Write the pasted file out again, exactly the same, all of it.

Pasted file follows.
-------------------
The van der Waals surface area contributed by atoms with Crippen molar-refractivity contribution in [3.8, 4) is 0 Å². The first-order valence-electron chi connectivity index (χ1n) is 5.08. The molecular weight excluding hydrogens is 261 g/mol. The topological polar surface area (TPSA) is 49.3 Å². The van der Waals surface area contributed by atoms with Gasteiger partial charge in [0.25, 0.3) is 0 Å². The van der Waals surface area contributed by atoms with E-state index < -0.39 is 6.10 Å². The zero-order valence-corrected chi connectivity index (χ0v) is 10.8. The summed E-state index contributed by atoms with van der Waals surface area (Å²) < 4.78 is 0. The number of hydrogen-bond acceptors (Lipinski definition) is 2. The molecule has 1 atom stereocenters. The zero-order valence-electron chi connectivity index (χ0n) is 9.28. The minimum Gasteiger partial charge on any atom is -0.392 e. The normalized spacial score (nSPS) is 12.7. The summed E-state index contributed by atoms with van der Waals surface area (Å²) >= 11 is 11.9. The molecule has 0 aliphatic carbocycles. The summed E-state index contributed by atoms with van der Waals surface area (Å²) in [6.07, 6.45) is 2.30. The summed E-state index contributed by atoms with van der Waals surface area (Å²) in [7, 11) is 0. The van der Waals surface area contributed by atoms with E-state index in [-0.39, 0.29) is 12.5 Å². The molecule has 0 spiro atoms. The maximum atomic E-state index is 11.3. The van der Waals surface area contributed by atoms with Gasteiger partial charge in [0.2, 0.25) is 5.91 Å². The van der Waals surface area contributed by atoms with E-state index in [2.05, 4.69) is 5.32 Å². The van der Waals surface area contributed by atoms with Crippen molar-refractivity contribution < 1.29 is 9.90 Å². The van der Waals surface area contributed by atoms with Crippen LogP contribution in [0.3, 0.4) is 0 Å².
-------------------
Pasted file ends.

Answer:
The van der Waals surface area contributed by atoms with Crippen molar-refractivity contribution in [3.8, 4) is 0 Å². The first-order valence-electron chi connectivity index (χ1n) is 5.08. The molecular weight excluding hydrogens is 261 g/mol. The topological polar surface area (TPSA) is 49.3 Å². The van der Waals surface area contributed by atoms with Gasteiger partial charge in [0.25, 0.3) is 0 Å². The van der Waals surface area contributed by atoms with E-state index < -0.39 is 6.10 Å². The zero-order valence-corrected chi connectivity index (χ0v) is 10.8. The summed E-state index contributed by atoms with van der Waals surface area (Å²) < 4.78 is 0. The number of hydrogen-bond acceptors (Lipinski definition) is 2. The molecule has 1 atom stereocenters. The zero-order valence-electron chi connectivity index (χ0n) is 9.28. The minimum Gasteiger partial charge on any atom is -0.392 e. The normalized spacial score (nSPS) is 12.7. The summed E-state index contributed by atoms with van der Waals surface area (Å²) >= 11 is 11.9. The molecule has 0 aliphatic carbocycles. The summed E-state index contributed by atoms with van der Waals surface area (Å²) in [6.07, 6.45) is 2.30. The summed E-state index contributed by atoms with van der Waals surface area (Å²) in [7, 11) is 0. The van der Waals surface area contributed by atoms with E-state index in [-0.39, 0.29) is 12.5 Å². The molecule has 0 spiro atoms. The maximum atomic E-state index is 11.3. The van der Waals surface area contributed by atoms with Gasteiger partial charge in [0.2, 0.25) is 5.91 Å². The van der Waals surface area contributed by atoms with E-state index in [2.05, 4.69) is 5.32 Å². The van der Waals surface area contributed by atoms with Crippen molar-refractivity contribution < 1.29 is 9.90 Å². The van der Waals surface area contributed by atoms with Crippen LogP contribution in [0.3, 0.4) is 0 Å².